Abu Dhabi Investment in Citi: Not a Panacea

We probably haven't seen the end of Citibank's fall.

This morning, the Abu Dhabi Investment Authority announced that it is investing $7.5 billion in Citigroup.  It is startling that some of our largest financial institutions have exercised such poor discretion that they now need to be bailed out by foreign governments, but that seems to be the case.

When I heard the news and saw Citigroup trading up, the first thing that came to mind was the Bank of America investment in Countrywide a few months ago.  That investment, which caused an extraordinary spike in Countrywide's shares wasn't exactly well disclosed at the time.  Whereas Bank of America's investment conversion price to Countrywide shares was initially widely reported to be at $18 a share, it later became clear that B of A has broad discretion to change the conversion price. 

Fortunately, for Citibank and for investors (long and short), there was much better disclosure of the terms (although I would note that the Wall Street Journal anyway managed to fail to properly disclose the terms).  In summary, Abu Dhabi is getting bonds that must be converted and will pay interest of 11% annually. They'll convert into stock priced at $31.83 to $37.24 a share, with the conversion to occur between March 2010 and September 2011.  While the stock trades lower that the lowest strike price, they can still sit and get 11% interest for the next 2 1/2 years before the conversion. 

Citigroup still has a lot of problems.  First, it has no CEO and it has had one for a while.  Second, even with this investment Tier 1 capital will remain below target after the already announced 4th quarter writedowns.  Third, they are going to face additional writedowns that I believe will be significant (I actually believe that they have been unable to sign a new CEO because their candidates would want them to make additional disclosures before accepting).  Fourth, the bank has refused to put its SIV assets on its balance sheet as HSBC did yesterday; it may ultimately be required to do so - these assets may be more than $100 billion.  Fifth, they may need additional capital to improve reserve for loan losses.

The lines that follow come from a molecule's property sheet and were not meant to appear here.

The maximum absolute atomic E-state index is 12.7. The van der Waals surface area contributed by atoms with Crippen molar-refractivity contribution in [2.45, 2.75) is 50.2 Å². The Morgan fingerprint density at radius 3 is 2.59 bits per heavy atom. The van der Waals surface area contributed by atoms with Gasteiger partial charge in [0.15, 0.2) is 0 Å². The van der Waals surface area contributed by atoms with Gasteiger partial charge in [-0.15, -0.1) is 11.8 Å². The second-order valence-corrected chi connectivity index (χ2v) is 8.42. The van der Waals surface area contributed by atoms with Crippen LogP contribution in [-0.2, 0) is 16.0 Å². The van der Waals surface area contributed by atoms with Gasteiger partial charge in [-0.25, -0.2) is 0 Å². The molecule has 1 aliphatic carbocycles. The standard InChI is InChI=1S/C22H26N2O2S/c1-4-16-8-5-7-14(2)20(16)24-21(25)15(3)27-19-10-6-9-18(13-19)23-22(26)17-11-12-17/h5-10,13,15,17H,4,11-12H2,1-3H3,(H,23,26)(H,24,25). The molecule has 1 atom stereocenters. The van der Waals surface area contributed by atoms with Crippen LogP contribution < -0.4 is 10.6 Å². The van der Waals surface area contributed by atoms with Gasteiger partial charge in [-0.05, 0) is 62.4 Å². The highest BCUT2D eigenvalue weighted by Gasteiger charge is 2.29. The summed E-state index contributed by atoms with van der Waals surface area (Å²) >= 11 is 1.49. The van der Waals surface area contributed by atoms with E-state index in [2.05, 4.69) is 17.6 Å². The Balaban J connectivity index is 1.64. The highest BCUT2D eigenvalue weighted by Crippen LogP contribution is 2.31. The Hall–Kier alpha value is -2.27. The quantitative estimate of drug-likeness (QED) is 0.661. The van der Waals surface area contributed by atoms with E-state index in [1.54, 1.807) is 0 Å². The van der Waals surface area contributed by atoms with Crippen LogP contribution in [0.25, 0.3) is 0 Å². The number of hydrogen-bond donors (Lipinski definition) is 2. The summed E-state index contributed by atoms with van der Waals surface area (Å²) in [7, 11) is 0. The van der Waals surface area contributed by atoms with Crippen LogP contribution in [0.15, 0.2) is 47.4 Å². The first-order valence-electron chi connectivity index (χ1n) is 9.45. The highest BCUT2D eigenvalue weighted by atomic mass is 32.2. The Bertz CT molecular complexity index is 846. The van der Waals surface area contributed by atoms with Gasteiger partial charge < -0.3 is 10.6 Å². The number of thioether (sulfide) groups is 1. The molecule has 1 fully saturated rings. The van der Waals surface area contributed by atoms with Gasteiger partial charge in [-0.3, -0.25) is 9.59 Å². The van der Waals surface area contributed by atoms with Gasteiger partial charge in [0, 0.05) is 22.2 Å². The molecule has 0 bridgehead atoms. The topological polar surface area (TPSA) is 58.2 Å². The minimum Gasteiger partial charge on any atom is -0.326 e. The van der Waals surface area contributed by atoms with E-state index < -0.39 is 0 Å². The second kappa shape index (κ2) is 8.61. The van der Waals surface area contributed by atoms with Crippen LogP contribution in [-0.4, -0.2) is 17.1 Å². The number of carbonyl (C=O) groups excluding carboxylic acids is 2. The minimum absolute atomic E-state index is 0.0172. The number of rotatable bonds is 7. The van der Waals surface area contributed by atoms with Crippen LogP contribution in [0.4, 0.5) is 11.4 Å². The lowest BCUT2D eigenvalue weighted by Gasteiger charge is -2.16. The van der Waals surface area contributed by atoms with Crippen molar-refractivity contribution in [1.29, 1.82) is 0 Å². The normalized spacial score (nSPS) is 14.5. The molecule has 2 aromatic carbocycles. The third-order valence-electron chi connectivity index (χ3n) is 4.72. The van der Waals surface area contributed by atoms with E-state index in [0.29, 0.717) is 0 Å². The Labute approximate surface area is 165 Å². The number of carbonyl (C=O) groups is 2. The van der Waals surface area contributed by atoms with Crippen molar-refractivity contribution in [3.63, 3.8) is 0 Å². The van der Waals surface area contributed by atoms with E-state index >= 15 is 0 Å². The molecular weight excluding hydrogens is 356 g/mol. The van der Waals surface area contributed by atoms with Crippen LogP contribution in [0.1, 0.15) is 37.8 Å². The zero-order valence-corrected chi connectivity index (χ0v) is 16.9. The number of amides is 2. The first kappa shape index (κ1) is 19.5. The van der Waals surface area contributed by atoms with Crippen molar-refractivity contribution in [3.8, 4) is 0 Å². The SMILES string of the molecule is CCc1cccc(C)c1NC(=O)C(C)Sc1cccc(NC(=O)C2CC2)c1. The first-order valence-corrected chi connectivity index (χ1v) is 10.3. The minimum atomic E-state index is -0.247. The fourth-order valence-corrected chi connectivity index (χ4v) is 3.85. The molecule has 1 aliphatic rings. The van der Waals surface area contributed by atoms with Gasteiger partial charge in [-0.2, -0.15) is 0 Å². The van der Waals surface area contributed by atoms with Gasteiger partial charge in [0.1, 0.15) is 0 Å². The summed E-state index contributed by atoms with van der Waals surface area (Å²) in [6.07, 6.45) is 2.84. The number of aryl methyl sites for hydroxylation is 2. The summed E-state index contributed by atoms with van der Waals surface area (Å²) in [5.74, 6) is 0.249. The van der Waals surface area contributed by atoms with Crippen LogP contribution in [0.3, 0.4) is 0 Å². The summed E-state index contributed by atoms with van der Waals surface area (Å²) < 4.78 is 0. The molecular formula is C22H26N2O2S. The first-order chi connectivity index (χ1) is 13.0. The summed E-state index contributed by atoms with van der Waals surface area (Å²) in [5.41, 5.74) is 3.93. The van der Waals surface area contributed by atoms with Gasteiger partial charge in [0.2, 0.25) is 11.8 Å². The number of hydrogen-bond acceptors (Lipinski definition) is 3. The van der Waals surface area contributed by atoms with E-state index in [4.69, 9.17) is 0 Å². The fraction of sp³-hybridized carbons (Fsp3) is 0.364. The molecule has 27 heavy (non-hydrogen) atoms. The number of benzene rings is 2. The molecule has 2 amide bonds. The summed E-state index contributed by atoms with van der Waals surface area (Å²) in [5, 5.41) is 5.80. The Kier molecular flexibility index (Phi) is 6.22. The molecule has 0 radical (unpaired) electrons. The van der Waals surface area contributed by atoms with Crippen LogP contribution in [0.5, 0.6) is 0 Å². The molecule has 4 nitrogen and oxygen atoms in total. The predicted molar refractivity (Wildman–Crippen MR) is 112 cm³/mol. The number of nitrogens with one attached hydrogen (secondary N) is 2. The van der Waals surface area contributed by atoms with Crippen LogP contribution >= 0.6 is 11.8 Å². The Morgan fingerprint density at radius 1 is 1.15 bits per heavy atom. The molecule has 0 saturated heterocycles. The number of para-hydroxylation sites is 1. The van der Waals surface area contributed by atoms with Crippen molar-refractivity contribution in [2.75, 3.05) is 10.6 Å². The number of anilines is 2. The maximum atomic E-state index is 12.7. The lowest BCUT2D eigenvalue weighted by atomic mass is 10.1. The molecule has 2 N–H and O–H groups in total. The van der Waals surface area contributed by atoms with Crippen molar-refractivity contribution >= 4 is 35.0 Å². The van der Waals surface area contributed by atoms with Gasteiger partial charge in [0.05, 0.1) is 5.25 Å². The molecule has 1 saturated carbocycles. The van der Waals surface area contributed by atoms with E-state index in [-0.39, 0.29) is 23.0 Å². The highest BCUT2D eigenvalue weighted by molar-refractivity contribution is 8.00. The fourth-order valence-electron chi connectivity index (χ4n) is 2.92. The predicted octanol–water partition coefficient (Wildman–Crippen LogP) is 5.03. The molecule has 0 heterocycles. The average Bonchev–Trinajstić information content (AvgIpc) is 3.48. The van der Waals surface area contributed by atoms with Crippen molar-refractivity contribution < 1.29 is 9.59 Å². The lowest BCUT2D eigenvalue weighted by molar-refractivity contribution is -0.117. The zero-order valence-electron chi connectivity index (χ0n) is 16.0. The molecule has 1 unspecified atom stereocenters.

Let's come back to the Abu Dhabi note.  I think it is a pretty nice looking note, and since I cannot get yields like this on a convertible instrument, I'd love to be able to buy in too, but I cannot (even though I have a pretty nice size account with Citi).   I can see that the buyers got what looks like a pretty sweatheat deal with the stock at $30 and I am not the smartest investor.  I assume that not only the buyers here are as smart as me but that the sellers are also pretty smart.  They wouldn't be giving away 4.9% of the company at a bargain price like this if there weren't more problems to come.  The deal with the 11% coupon and the conversion strikes beginning at $31.83 makes would be a good one for both the buyer and the seller if the stock were trading around 25, but doesn't represent a good deal for the seller with the stock at $30.

While nobody is going to ring the bell and tell you that it is time to buy, I believe that this thing is going to get a whole lot close to 25 before you want to start getting in.

Herman Kline
Herman Kline: Herman is a recent graduate of Wesleyan College with a strong interest in finance and firm belief that General Electric is a scam on the public perpetuated by Jack Welch and Jeff Immelt that will ultimately fail to do hidden off-balance sheet liabilities. Herman's favorite place is on the side of a mountain or rock climbing wall.

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  • you ARE one of the smartest investors!

    November 28, 2007

    you ARE one of the smartest investors! Haven't seen much of this kind of analysis before.

  • thanks, but no thanks

    November 29, 2007

    I think Citi should've told Abu Dhabi "thanks, but no thanks".

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